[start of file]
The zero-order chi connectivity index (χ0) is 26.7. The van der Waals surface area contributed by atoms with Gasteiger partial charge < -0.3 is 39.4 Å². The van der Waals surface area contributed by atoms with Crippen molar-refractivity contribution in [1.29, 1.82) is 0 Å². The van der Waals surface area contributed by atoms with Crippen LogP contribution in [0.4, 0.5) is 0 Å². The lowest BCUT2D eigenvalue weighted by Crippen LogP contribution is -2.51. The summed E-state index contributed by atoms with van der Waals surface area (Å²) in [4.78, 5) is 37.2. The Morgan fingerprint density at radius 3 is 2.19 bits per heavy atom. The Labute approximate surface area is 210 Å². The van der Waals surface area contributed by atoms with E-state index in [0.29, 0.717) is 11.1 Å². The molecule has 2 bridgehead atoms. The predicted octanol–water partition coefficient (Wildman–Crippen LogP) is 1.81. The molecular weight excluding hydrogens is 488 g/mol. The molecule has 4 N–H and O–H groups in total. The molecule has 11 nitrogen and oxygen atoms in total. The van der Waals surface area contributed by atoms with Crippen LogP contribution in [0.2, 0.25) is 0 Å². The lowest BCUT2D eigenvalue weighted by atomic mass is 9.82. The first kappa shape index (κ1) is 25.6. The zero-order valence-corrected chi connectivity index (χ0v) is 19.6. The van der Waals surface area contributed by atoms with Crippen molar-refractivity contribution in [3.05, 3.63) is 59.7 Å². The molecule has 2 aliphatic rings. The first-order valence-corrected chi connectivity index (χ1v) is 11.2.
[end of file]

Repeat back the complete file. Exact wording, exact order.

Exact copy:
The zero-order chi connectivity index (χ0) is 26.7. The van der Waals surface area contributed by atoms with Gasteiger partial charge < -0.3 is 39.4 Å². The van der Waals surface area contributed by atoms with Crippen molar-refractivity contribution in [1.29, 1.82) is 0 Å². The van der Waals surface area contributed by atoms with Crippen LogP contribution in [0.4, 0.5) is 0 Å². The lowest BCUT2D eigenvalue weighted by Crippen LogP contribution is -2.51. The summed E-state index contributed by atoms with van der Waals surface area (Å²) in [4.78, 5) is 37.2. The Morgan fingerprint density at radius 3 is 2.19 bits per heavy atom. The Labute approximate surface area is 210 Å². The van der Waals surface area contributed by atoms with E-state index in [0.29, 0.717) is 11.1 Å². The molecule has 2 bridgehead atoms. The predicted octanol–water partition coefficient (Wildman–Crippen LogP) is 1.81. The molecular weight excluding hydrogens is 488 g/mol. The molecule has 4 N–H and O–H groups in total. The molecule has 11 nitrogen and oxygen atoms in total. The van der Waals surface area contributed by atoms with Crippen LogP contribution in [0.2, 0.25) is 0 Å². The lowest BCUT2D eigenvalue weighted by atomic mass is 9.82. The first kappa shape index (κ1) is 25.6. The zero-order valence-corrected chi connectivity index (χ0v) is 19.6. The van der Waals surface area contributed by atoms with Crippen molar-refractivity contribution in [3.05, 3.63) is 59.7 Å². The molecule has 2 aliphatic rings. The first-order valence-corrected chi connectivity index (χ1v) is 11.2.